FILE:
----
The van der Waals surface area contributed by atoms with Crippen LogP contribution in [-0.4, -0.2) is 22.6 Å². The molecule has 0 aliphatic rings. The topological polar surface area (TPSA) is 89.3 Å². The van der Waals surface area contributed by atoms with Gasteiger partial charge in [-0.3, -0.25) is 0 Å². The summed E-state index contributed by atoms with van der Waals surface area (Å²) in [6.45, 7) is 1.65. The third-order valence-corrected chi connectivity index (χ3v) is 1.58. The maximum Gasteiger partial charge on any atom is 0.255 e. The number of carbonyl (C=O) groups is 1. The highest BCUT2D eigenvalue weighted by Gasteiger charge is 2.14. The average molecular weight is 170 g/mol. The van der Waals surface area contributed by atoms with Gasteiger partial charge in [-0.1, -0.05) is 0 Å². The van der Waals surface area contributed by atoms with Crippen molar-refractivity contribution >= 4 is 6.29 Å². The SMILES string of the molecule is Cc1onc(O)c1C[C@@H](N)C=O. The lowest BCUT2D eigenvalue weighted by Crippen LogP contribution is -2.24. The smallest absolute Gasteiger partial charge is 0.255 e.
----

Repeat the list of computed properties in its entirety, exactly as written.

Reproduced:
The van der Waals surface area contributed by atoms with Crippen LogP contribution in [-0.4, -0.2) is 22.6 Å². The molecule has 0 aliphatic rings. The topological polar surface area (TPSA) is 89.3 Å². The van der Waals surface area contributed by atoms with Gasteiger partial charge in [-0.3, -0.25) is 0 Å². The summed E-state index contributed by atoms with van der Waals surface area (Å²) in [6.45, 7) is 1.65. The third-order valence-corrected chi connectivity index (χ3v) is 1.58. The maximum Gasteiger partial charge on any atom is 0.255 e. The number of carbonyl (C=O) groups is 1. The highest BCUT2D eigenvalue weighted by Gasteiger charge is 2.14. The average molecular weight is 170 g/mol. The van der Waals surface area contributed by atoms with Gasteiger partial charge in [-0.1, -0.05) is 0 Å². The van der Waals surface area contributed by atoms with Crippen molar-refractivity contribution >= 4 is 6.29 Å². The SMILES string of the molecule is Cc1onc(O)c1C[C@@H](N)C=O. The lowest BCUT2D eigenvalue weighted by Crippen LogP contribution is -2.24. The smallest absolute Gasteiger partial charge is 0.255 e.